Asked where she sees herself a few years from now, she demurred, suggesting only that she would aim to do across India what she had done in UP. “Now”, she said, with a hint of bravado, “people in the rest of the country are watching”.
“We cannot fight just as Dalits,” was a message she repeated. “I understand for centuries people have fought each other. It is not easy to bring them together. But we have done this in UP.”
Affectionately referred to as Behenji, which is a respectful way to address a sister in Hindi, Mayawati was born into a community once relegated to leather work and, according to Hinduism’s ritual purity code, forbidden to share tea cups or water wells with upper-caste people. The daughter of a government worker in Delhi, she became a schoolteacher, earned a law degree, and then devoted herself to what was then a fledgling party.
Her greatest innovation has been to lift a page from the Congress party's playbook, and flip it. She has gone after Congress' traditional constituents—Dalits, socially privileged Brahmins and Muslims—but while a Brahmin has often led the others under the Congress party, she insists on being the low-born leader at the helm.
Mayawati has lately sharpened her attacks on Congress party leaders. As Rahul Gandhi, scion of the upper-caste Nehru-Gandhi dynasty, went on a widely publicized tour of the UP countryside, eating and sleeping in scheduled caste homes, Mayawati baldly accused him of having to purify himself afterward with a “special soap”.
Mayawati's governing of UP has been characterized by supersized acts of political symbolism. She has ordered the arrests of notorious organized crime bosses, along with a handful of known criminals in her own party, and in so doing, sought to send a message that the police would be free to do their job. She is famous for lording over civil servants in her state and transferring them at the drop of a hat. She has put up giant statues of Dalit icons, including herself, in the heart of this capital.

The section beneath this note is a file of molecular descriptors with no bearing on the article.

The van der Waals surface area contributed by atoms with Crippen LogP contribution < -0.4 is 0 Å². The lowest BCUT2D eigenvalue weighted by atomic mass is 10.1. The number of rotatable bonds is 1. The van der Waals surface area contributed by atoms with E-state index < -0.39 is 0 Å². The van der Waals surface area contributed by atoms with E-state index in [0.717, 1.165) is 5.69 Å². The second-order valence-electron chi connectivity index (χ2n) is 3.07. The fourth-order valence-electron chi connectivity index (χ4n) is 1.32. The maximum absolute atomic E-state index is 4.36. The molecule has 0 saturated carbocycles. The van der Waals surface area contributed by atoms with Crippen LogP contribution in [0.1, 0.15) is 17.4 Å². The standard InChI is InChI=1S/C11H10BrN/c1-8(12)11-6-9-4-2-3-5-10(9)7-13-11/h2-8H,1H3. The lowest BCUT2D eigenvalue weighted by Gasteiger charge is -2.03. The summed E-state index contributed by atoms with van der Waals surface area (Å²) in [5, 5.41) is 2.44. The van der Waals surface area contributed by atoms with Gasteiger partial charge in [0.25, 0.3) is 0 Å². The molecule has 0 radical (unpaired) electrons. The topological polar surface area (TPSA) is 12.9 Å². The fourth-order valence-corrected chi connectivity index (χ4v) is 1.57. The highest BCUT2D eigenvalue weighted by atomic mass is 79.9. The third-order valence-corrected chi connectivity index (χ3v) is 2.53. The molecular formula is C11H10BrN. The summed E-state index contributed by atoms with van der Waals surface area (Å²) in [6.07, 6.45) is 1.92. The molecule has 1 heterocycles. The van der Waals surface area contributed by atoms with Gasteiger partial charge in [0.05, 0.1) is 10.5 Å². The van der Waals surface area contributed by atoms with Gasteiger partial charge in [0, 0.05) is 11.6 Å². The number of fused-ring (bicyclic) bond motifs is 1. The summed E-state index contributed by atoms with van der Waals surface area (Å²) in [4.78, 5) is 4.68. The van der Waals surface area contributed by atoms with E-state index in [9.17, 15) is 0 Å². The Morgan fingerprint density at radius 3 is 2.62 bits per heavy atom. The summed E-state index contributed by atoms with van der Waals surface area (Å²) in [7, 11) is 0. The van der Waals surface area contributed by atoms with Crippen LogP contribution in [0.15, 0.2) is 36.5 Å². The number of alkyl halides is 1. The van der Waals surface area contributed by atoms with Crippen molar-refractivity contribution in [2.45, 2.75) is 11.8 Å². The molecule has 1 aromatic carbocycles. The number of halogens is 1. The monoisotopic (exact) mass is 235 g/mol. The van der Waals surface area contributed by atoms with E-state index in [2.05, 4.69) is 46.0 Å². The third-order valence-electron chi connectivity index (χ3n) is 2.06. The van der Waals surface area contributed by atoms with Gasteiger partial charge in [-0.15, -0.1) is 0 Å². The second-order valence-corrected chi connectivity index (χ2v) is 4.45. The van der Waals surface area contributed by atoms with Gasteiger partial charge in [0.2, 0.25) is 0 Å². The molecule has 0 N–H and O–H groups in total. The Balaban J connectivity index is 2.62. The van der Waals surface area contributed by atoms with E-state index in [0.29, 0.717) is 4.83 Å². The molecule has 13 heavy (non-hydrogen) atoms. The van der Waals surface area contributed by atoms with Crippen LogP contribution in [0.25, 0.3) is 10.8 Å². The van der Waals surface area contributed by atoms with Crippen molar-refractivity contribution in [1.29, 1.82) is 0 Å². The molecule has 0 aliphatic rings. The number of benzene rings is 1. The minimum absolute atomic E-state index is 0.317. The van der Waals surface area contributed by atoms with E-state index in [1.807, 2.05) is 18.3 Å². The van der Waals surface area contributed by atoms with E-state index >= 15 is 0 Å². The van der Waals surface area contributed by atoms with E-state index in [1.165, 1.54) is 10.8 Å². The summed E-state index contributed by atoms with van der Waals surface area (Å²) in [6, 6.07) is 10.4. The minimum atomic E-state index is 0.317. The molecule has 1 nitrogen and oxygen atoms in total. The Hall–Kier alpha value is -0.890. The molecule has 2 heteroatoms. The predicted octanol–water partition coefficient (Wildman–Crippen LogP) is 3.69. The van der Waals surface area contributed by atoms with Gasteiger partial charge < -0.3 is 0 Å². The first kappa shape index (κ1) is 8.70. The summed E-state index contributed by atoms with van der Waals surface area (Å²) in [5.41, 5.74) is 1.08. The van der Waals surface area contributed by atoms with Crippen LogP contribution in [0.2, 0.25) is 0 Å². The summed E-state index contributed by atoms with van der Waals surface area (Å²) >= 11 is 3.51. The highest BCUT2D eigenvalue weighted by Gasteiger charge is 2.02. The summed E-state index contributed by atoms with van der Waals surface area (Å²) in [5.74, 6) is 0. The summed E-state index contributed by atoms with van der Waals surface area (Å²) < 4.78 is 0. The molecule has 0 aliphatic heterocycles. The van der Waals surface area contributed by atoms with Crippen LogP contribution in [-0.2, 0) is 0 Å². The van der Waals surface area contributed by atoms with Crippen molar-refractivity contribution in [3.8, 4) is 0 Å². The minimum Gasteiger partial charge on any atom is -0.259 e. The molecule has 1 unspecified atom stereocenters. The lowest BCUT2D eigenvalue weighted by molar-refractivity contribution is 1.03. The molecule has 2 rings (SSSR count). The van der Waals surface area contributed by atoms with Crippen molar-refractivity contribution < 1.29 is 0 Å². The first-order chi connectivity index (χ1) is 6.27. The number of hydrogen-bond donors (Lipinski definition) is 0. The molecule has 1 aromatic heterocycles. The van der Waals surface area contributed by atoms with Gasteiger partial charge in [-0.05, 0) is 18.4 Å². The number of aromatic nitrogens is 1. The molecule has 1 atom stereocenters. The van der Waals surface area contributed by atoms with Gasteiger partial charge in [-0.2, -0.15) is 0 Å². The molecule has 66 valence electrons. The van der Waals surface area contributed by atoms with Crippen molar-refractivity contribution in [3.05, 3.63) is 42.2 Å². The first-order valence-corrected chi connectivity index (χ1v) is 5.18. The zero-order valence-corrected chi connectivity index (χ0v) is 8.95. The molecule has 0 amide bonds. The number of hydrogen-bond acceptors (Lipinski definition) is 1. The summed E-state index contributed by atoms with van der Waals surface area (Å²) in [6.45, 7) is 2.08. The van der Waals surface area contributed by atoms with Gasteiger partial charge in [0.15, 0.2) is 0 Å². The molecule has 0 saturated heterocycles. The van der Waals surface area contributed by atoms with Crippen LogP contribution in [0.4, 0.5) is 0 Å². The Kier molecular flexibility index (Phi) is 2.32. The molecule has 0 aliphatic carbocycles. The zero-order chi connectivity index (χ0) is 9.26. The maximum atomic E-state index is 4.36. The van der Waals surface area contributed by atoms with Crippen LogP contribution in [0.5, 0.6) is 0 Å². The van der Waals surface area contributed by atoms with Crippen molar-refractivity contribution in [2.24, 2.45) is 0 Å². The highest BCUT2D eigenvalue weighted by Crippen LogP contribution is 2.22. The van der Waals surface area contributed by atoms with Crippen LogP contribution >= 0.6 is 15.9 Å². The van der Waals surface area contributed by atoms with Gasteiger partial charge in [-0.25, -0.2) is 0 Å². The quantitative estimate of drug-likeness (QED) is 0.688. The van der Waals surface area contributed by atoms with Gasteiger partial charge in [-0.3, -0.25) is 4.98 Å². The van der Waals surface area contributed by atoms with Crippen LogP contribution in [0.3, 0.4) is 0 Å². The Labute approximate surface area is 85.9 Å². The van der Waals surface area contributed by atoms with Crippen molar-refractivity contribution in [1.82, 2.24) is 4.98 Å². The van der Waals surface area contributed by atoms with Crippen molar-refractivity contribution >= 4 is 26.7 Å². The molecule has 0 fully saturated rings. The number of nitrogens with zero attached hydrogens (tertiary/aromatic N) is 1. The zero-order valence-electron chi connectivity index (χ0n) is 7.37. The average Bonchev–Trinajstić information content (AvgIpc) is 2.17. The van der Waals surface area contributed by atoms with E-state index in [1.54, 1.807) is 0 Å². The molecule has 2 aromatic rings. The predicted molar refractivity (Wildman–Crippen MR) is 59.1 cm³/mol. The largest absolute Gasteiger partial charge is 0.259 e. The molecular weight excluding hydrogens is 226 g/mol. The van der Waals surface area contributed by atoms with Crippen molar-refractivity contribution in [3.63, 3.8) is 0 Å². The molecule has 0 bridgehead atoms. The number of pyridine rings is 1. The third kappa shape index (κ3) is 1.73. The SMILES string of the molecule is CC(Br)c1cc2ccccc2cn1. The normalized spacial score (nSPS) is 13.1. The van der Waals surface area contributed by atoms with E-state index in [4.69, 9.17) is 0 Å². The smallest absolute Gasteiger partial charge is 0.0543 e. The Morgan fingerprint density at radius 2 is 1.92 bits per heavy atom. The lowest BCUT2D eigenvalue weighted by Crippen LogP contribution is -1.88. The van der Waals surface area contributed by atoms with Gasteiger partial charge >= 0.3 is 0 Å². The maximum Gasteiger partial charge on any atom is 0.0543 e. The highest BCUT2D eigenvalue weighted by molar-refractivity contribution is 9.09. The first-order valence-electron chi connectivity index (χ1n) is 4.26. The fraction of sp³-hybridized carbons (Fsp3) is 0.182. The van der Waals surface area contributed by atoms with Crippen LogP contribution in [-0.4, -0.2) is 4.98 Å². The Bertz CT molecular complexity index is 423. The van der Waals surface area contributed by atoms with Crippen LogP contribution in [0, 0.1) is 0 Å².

Her big-ticket plank today is a nearly 600-mile, $7.5 billion (Rs32,100 crore) highway stretching across the state and promising to sprout several private townships along the way. It is financed with private money, and observers of UP politics say it could become an inviting source of graft.
Corruption is in fact the most serious criticism against Mayawati. The latest accusations surfaced this month in selected leaks to the news media. The Central Bureau of Investigation, the nation's highest law enforcement agency, accused Mayawati and her relatives of having illegally accumulated $2.4 million in property, including a villa in the elite diplomatic enclave of New Delhi, and $1.2 million in bank accounts. Mayawati promptly denounced the charges as politically motivated.
Among her Dalit loyalists, Mayawati is sometimes called “a goddess”. In interviews across the state, many readily said they felt proud that a Dalit's daughter was governing the state. They also said her ascent had emboldened them to report crimes or seek benefits from the state.
In Agrona village, on the western edge of the state, Rakesh Kumar, 34, a factory worker who belongs to one of the lowest castes, offered his own example. For years, his family had tried to retrieve a small patch of land, about 170 square yards, that had been occupied by middle-caste villagers called Gujjars.
Every time the Kumars went to the local authorities for redress, they got a runaround. Then, last summer, shortly after Mayawati took office, Kumar, with the aid of a local worker from the BSP, tried once more. “Behenji became chief minister,” he said. “That's what gave me strength.”
This time, the officials responded. They warned the Gujjars and threatened to call the police if they did not vacate the Kumars' land. After 12 years of trying, Kumar put a fence around his land. He plans to build a house there. (A Gujjar leader in the village confirmed the story.)
“The chief minister is our own kind,” marvelled Rajpal, who said that his age was around 50 and that he was a sweeper by caste. “Now we are not afraid of the police. We are not afraid of the Gujjars. We are not afraid of anyone.”
©2008/THE NEW YORK TIMES